|(1926-) Distinguished Professor of Sociology at the
University of Rome "La Sapienza," he is widely regarded as the
father of postwar Italian sociology, occupying the first chair of
sociology in an Italian university in 1961. He wrote his dissertation at
Torino on Thorstein Veblen. Ferrarotti has held numerous visiting
appointments, including the New School for Social Research, New York.
By criticizing Benedetto Croce's idealistic approach, which effectively reduced sociology to a pseudoscience, Ferrarotti restored its scientific status both in the academic field and in the wider cultural debate. In particular, he introduced the work of Thorstein Veblen, Max Weber (particularly his Sociology of Religion ), and Vilfredo Pareto into Italian sociology. Ferrarotti's theoretical approach to sociology combines the empirical observation of social reality with "ideal tension," that is, social and political commitment.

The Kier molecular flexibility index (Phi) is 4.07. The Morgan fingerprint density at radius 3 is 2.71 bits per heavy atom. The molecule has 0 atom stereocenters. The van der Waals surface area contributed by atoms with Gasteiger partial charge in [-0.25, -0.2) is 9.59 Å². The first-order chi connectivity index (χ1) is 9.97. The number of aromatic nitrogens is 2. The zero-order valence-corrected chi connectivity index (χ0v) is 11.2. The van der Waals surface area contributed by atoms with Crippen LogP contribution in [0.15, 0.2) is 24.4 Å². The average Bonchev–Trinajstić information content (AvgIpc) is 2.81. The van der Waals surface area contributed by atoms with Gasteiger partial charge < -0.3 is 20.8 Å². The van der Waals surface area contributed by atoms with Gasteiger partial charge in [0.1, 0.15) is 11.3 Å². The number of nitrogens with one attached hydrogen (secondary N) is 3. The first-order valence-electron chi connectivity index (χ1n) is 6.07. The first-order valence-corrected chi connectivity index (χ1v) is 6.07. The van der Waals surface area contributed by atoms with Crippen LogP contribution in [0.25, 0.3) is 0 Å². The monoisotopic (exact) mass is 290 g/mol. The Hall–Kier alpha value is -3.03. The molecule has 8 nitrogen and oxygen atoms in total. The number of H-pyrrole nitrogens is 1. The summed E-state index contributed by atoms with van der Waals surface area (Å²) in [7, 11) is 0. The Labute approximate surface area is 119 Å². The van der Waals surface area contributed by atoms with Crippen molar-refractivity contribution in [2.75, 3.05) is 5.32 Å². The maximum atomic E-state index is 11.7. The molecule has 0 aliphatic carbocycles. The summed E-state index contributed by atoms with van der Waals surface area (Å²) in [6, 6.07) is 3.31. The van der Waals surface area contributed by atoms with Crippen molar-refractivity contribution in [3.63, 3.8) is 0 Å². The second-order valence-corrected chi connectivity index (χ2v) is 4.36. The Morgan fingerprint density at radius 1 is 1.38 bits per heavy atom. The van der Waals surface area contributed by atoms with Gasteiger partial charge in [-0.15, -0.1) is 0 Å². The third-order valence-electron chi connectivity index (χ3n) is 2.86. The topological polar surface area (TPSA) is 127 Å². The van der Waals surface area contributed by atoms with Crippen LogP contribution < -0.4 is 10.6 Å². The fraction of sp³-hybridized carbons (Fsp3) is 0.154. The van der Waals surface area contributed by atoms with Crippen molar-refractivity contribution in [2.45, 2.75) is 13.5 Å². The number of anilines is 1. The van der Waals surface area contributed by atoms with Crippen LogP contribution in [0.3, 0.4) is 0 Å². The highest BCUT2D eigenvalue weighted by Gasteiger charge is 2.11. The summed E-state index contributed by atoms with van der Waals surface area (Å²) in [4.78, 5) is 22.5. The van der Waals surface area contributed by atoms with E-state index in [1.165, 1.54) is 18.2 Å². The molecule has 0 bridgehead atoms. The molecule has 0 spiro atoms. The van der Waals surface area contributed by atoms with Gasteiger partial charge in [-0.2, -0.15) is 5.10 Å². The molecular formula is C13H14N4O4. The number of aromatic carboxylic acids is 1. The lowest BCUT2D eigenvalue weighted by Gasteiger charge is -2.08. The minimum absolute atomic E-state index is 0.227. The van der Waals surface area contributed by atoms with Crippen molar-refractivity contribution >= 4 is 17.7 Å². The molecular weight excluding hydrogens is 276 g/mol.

Ferrarotti's major works are devoted to workingclass movements, social marginality, power stratification and conflict, and the social dimensions of the sacred in contemporary society. Ferrarotti develops a theory of the sacred as a metautilitarian social dimension of reality in opposition to institutionalized religion. A number of his books have been translated into English, the most well-known of which in the scientific study of religion is Faith Without Dogma: The Place of Religion in Post Modern Societies (Transaction 1993). Since 1967, Ferrarotti has been the founding editor of La Critica sociologica .
F. Ferrarotti, Max Weber and the Destiny of Reason (Armonk, N.Y.: Sharpe, 1982)
F. Ferrarotti, Il paradosso del sacro (Rome: Laterza, 1983), excerpted as "The Paradox of the Sacred," International Journal of Sociology 14(1984)
F. Ferrarotti, A Theology for Non-believers (Millwood, N.Y.: Associated Faculty Press, 1985)
F. Ferrarotti, Max Weber and the Crisis of Western Civilization (Millwood, N.Y.: Associated Faculty Press, 1987).
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